Pensions are a blessing in retirement.
Does your employer provide a pension?
If yes, then you are among the few and fortunate.
Pensions used to be commonplace for employees who work 20 to 30 years or more with the same company.
According to a recent Investopedia article titled “Choosing How and When to Receive Pension Benefits,” this is no longer the case.
Employers have shifted to 401(k)s or other savings plans for retirement.
Consequently, this places much of the planning responsibility on the employee.
If you do have a pension plan, however, then you still have a few decisions to make.
What are they?
First, you will need to decide when you will begin taking pension benefits.
Not all plans have the same rules, but some have options similar to Social Security.
You can take benefits at 62 for a smaller amount than if you wait until you turn 65.
Another decision you may need to make is how you draw your pension.
Will you have a single payment in full satisfaction or will you elect to take a monthly payment.
Why might you take that lump sum?
This removes the possibility of your employer defaulting on your payout when you need it.
With a lump sum, many people roll the money into an IRA.
What is the benefit here?
It provides greater control over the tax consequences for distribution.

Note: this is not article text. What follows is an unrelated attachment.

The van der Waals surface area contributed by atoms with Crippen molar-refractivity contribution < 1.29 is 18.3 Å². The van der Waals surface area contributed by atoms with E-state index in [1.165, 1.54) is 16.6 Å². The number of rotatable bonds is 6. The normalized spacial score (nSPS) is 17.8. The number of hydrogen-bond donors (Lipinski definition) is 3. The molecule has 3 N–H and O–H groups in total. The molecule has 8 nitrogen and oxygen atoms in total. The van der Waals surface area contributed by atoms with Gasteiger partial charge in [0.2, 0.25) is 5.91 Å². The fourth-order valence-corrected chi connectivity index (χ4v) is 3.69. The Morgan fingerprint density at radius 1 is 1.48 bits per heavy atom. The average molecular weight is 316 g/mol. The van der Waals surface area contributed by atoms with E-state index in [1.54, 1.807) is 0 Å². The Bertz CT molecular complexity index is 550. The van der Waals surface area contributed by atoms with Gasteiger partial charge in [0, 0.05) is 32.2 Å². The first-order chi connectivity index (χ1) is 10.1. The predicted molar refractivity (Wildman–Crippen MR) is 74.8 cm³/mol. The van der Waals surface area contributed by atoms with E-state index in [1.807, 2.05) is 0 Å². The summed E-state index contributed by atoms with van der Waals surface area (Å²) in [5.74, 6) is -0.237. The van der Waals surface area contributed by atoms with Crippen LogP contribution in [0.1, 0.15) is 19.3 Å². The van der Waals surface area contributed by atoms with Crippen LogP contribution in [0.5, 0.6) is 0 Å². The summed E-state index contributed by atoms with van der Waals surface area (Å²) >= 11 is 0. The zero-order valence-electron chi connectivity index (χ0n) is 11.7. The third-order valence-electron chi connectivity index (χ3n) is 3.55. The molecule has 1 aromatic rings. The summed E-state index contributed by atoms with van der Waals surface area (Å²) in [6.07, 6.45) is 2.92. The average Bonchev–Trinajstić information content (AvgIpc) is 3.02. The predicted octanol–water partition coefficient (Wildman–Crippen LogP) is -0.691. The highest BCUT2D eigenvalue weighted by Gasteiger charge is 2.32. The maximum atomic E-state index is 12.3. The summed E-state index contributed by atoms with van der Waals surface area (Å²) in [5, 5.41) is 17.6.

What are benefits to taking monthly payments?
You could choose to receive payments for the rest of your life as a single life annuity.
You could also select a survivor option.
With a joint and survivor annuity your spouse could receive payments after you pass away.
The choices you make will affect the amount received.
The survivorship option will reduce your monthly payment while you are alive, but the IRS will require married individuals to take the survivorship option.
Is there an exception?
Yes, both spouses must agree to the single life option and the non-employee spouse must waive the survivorship rights in writing.
What option is best?
This depends on your specific circumstances.
You should consider the respective ages of both you and your spouse, both of your life expectancies, both of your health histories and current health, and any other forms of retirement income you may have.
You will also need to determine how the death of either spouse will impact the other financially.
Considering these factors will help you make a wise decision regarding your pension payments.
Better yet, work with an experienced financial advisor who has seen it all and can advise you accordingly.
Remember: “An ounce of prevention is worth a pound of cure.” When making your financial, tax and estate plans, do not go it alone. Be sure to engage competent professional counsel.
For more information about estate planning in Overland Park, KS (and throughout the rest of Kansas and Missouri), visit our estate planning website and be sure to subscribe to our complimentary estate planning e-newsletter while you are there.
Reference: Investopedia (July 6, 2018) “Choosing How and When to Receive Pension Benefits”